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Photo: Golli.

Milk Cartons Sent Abroad for Incineration, Not Recycled Domestically

Under a new recycling law introduced last year, Icelanders are now required to sort recyclables into more bins than before, including plastic, paper, metal and glass, and now, organic waste. One of the most common household recycling items is the cardboard milk carton, which most households dutifully rinse and sort into the paper bin. However, it has come to light through investigative reporting at Heimildin that milk cartons, though recyclable, are not being processed in the manner they are claimed to be.

Instead of sending the milk cartons to the compactor to be recycled alongside other paper and cardboard, the milk cartons are instead sent to a cement factory on the mainland to be burned in an incinerator.

Full Circle: Read More About Recycling in Iceland

Margrét Gísladóttir, specialist in administration and communication at Icelandic dairy concern Mjólkursamsölun (MS), stated to Morgunblaðið that it was not up to MS to decide how the company’s packages are sorted. Their role, Margrét stated, was to instead encourage consumers to properly sort packages according to the guidelines set by municipalities and government agencies.

Currently, MS buys their packages from Tetra Pak, and Margrét stated to Morgunblaðið that MS is “constantly seeking the best packaging options,” taking into account environmental sustainability and food safety. MS has used its current milk carton since 2017. When it was adopted, it was considered to have a 66% smaller carbon footprint than the previous packaging. The selection was also based on the premise that “if they were properly sorted, they would be more environmentally friendly than other packaging,” according to Margrét.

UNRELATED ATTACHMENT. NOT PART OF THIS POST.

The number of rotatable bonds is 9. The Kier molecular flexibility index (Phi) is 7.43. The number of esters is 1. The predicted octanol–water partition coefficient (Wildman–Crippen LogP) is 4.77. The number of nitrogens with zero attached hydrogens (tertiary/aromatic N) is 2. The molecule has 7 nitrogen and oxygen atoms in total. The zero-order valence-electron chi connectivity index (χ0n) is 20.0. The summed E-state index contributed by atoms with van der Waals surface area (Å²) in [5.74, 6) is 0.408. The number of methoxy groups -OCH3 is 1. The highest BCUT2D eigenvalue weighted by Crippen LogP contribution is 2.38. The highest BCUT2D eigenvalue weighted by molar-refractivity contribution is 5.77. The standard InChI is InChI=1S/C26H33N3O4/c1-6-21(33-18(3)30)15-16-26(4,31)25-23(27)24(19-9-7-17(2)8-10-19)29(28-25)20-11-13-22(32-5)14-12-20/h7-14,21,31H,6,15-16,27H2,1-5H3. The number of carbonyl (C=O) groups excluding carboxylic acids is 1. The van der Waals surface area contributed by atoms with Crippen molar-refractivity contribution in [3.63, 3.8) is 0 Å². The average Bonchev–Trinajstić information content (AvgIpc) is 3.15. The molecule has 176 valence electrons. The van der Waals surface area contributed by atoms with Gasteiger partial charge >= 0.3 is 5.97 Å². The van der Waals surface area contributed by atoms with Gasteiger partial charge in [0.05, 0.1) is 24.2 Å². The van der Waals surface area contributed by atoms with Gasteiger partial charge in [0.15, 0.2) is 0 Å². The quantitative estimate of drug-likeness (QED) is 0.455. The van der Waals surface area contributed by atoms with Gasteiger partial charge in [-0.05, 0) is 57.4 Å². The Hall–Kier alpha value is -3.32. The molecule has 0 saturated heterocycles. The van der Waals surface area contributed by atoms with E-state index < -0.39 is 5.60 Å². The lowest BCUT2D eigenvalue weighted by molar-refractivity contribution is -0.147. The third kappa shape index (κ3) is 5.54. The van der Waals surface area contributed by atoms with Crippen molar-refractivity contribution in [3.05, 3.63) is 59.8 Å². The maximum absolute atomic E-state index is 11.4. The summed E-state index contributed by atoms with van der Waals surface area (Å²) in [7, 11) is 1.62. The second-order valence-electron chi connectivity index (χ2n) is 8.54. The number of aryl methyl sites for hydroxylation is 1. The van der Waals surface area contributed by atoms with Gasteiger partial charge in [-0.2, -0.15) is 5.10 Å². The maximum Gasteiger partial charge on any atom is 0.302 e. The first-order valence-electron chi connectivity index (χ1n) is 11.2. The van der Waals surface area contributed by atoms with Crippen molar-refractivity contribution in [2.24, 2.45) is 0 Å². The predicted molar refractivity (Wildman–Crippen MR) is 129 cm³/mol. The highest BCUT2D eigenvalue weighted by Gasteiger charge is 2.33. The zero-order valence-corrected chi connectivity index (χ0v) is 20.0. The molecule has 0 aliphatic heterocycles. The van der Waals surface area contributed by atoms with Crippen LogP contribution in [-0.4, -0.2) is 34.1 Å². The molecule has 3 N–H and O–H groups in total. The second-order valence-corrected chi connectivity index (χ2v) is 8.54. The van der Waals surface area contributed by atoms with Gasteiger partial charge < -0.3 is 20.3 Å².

The local recycling authorities have never provided feedback to Mjólkursamsölun that other packaging options are better, according to Margrét.

Read More: New Recycling Sorting in Reykjavík

Tetra Paks are recyclable, but because they are composed of layers of plastic, paper, and aluminium, they can prove difficult for some waste management systems.

When asked by Heimildin journalists whether such Tetra Pak milk cartons had been recycled properly, officials from SORPA, the municipal association for waste management, could not confirm that this had been the case for the last 16 years.

MS is the largest user of such packaging in Iceland, with around 40 million milk cartons produced and sold annually.

 

 

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